kai at 2:5 goes together with a shift of agent. We would normally have oun. However, in the exceptional case, kai may be used as part of a “rapid narrative sequence.” This looks questionable here. Jesus is responding to the whole set of events in 2:4 . Because of the complexity of those events, we would expect continuation with oun.4
The cumulative force of these observations is already enough
to say that 2:1–5 is probably not by the same author as John. Again, further confirmation comes from examining more text.
3. The Authorship of Romans
As a final “easy” case, let us take the first part of Romans 2. This is a piece of expository discourse. We will compare it with the patterns for expository discourse in John.
Dio at 2:1 is not in conformity. We expect instead oun or dia touto.
de at 2:2 should be contrastive, but does not look it. But there is textual variation, so it is best to ignore this instance.
de at 2:3 should be contrastive, but is not. It is out of conformity.
de at 2:5 should be contrastive, but is not. Again it is out of conformity.
Already it is apparent that Romans 2 is not Johannine in its use of intersentence conjunctions.
The use of this test on Matthew, Mark, and Romans is enough to show that in an ordinary instance 10 verses is enough to supply a rough test of Johannine authorship. Even as few as 5 verses is sometimes enough; 20–30 verses would be enough to give us comfortable confidence.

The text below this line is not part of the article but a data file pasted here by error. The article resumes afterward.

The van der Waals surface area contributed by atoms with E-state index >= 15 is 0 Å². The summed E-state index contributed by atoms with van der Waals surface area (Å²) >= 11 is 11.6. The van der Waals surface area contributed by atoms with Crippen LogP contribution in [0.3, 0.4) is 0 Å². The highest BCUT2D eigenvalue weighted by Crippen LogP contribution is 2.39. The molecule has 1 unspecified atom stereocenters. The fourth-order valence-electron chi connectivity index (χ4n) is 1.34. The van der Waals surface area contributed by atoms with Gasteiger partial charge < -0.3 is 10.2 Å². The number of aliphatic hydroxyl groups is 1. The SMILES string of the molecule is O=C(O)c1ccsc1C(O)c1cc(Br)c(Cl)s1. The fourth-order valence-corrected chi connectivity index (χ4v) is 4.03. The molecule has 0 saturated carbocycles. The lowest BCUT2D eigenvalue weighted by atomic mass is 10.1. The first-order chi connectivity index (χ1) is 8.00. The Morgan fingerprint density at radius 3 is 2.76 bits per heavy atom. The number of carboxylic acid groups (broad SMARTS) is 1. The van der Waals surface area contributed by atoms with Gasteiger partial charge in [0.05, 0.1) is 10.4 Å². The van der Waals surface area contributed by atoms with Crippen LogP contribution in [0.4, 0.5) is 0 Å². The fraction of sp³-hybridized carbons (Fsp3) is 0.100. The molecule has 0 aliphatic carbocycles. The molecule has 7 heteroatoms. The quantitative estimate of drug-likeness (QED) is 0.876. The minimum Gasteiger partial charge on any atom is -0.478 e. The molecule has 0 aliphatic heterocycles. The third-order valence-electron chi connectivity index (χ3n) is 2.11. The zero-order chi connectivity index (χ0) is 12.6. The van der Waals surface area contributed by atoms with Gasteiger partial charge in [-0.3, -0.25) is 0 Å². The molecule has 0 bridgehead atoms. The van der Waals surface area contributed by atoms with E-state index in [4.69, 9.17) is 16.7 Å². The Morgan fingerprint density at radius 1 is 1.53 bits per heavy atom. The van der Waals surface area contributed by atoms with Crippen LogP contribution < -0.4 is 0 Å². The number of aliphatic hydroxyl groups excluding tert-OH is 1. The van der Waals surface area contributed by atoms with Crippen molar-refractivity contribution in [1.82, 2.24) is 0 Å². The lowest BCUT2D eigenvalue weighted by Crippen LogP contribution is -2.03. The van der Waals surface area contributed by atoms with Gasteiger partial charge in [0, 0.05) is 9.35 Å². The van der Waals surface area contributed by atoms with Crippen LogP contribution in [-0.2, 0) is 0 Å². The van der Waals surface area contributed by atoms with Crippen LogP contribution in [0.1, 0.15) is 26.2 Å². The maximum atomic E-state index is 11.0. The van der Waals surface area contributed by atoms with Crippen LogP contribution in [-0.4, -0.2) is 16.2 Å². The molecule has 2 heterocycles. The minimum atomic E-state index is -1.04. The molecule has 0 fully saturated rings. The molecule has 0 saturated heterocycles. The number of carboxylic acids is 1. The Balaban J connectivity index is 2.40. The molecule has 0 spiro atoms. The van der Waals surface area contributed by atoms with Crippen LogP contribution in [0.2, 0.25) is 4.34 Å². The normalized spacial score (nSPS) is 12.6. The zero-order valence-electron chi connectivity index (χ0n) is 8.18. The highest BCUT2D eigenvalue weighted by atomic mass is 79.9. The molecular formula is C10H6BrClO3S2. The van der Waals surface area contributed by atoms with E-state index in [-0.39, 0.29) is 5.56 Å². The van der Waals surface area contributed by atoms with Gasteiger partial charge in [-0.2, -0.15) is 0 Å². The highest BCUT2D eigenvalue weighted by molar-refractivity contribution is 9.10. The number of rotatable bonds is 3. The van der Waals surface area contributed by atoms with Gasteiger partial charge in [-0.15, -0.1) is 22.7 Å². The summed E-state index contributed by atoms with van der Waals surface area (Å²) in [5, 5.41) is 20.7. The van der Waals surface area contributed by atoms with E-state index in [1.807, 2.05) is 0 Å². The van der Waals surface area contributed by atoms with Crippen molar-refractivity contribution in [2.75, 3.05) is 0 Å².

4. The Redaction of the Bulk of the Gospel of John
Now let us try to apply the test to the question of the literary and redactional history behind the extant text of the Gospel of John itself. Can we detect portions of the Gospel that deviate from the “bulk” pattern of the Gospel as a whole? Table I lists deviations from the rules tabulated by pericopes.5 (In later sections we will confirm these results in detail for the key passages 1:1–18 ; 7:53–8:11 ; 21:1–23 ; 21:24–25 .) The table shows that, in the whole Gospel, there is only one “deviant” portion, namely 7:53–8:11 ; the famous pericope on the adulterous woman). There are also a disturbing number of difficulties, though no definite violations of the rules, in 1:35–42 . All the rest of the Gospel conforms
impressively well to the bulk pattern. How can we account for this? What are the implications for unity of authorship and for the redactional history?